ExxonMobil Sued For Anti-Gay Employment Discrimination

There are still 29 states where a person can be fired for being gay, but Illinois is not one of them. Nevertheless, it seems that ExxonMobil attempted to discriminate against a prospective employee in that state merely because the individual identified as gay, instead proactively pursuing a less qualified straight candidate for the same position. This was no mere circumstance, but an intentional experiment run by the organization Freedom to Work, which is now suing ExxonMobil for violating the Illinois Human Rights Act.

According to the complaint, Freedom to Work began its testing after ExxonMobil refused to adopt a nondiscrimination policy that included protections for sexual orientation and gender identity. Despite the unfair treatment, a spokesman for the oil giant, Charles Engelmann, doubled down on the claim that the company doesn’t discriminate:

ENGELMANN: ExxonMobil’s global policies and processes prohibit all forms of discrimination, including those based on sexual orientation and gender identity, in any company workplace, anywhere in the world. In fact, our policies go well beyond the law and prohibit any form of discrimination.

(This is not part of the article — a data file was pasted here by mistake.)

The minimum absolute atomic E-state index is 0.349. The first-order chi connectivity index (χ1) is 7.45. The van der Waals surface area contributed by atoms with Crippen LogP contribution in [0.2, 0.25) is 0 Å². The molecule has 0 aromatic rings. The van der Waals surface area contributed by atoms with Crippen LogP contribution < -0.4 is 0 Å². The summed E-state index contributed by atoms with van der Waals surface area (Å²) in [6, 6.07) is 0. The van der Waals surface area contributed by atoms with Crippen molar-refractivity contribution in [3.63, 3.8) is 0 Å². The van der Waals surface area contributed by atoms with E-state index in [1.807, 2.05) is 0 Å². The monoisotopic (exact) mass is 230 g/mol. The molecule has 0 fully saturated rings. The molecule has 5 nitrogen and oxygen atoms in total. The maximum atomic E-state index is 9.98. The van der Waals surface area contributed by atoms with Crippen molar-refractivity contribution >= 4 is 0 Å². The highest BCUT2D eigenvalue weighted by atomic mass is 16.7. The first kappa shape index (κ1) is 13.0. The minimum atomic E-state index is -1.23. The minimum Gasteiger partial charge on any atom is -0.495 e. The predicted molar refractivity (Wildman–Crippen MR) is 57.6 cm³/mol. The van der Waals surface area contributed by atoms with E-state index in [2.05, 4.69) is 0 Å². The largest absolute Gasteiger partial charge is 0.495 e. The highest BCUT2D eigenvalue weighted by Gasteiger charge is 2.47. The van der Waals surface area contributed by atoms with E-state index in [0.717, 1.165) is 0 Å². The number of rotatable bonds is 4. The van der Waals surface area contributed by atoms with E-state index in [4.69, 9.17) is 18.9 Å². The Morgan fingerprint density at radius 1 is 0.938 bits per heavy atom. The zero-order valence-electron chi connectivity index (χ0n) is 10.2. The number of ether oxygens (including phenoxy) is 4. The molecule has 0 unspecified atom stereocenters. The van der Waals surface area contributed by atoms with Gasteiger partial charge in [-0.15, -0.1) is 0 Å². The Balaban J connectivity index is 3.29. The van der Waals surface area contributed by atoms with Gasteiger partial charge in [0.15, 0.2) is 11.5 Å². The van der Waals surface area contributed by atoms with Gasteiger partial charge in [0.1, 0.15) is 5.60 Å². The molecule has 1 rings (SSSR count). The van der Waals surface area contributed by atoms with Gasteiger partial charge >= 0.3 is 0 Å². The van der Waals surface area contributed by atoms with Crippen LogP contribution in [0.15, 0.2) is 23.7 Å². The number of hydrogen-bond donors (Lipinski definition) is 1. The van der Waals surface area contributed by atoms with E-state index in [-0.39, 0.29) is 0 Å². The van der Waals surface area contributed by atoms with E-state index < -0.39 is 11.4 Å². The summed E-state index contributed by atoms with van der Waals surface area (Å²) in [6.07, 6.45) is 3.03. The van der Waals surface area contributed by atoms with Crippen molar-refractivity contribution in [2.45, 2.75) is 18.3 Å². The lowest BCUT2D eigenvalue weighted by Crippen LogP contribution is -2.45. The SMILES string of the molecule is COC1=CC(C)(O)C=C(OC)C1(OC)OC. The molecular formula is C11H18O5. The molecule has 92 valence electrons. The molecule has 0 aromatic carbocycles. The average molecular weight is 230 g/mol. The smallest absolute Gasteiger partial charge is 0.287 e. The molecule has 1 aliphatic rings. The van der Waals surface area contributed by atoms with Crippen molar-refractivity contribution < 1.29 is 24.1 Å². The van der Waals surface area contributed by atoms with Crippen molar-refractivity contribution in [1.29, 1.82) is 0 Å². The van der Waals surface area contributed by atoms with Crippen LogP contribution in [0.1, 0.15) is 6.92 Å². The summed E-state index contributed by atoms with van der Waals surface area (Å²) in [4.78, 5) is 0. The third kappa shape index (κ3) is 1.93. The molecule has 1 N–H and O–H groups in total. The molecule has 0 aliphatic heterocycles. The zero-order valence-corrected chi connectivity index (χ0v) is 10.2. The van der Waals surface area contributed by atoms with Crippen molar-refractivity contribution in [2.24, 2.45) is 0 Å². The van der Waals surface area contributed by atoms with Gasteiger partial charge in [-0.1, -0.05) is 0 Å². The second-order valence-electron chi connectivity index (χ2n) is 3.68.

ExxonMobil’s actions tell a different story. It has the distinction of being the first company to ever earn a negative score on the Human Rights Campaign’s Corporate Equality Index. Not only do none of its policies protect LGBT employees, but the company also engages in activities that undermine LGBT equality. It claims to have a “Corporate Citizenship Report” with a “zero-tolerance” policy for anti-LGBT discrimination, but that document does not have the same legal force as an actual Equal Employment Opportunity (EEO) statement. Mobil had such a statement, but when the two companies merged in 1999, Exxon stripped it away. When shareholders attempted to introduce an LGBT-inclusive EEO statement last year, ExxonMobil actually tried to block it from coming up for a vote. Though they were unsuccessful at blocking the vote, it was overwhelmingly defeated by 80 percent of shareholders.

If ExxonMobil believes that its “zero-tolerance” policy truly protects its LGBT employees, this lawsuit might just be the perfect test to find out.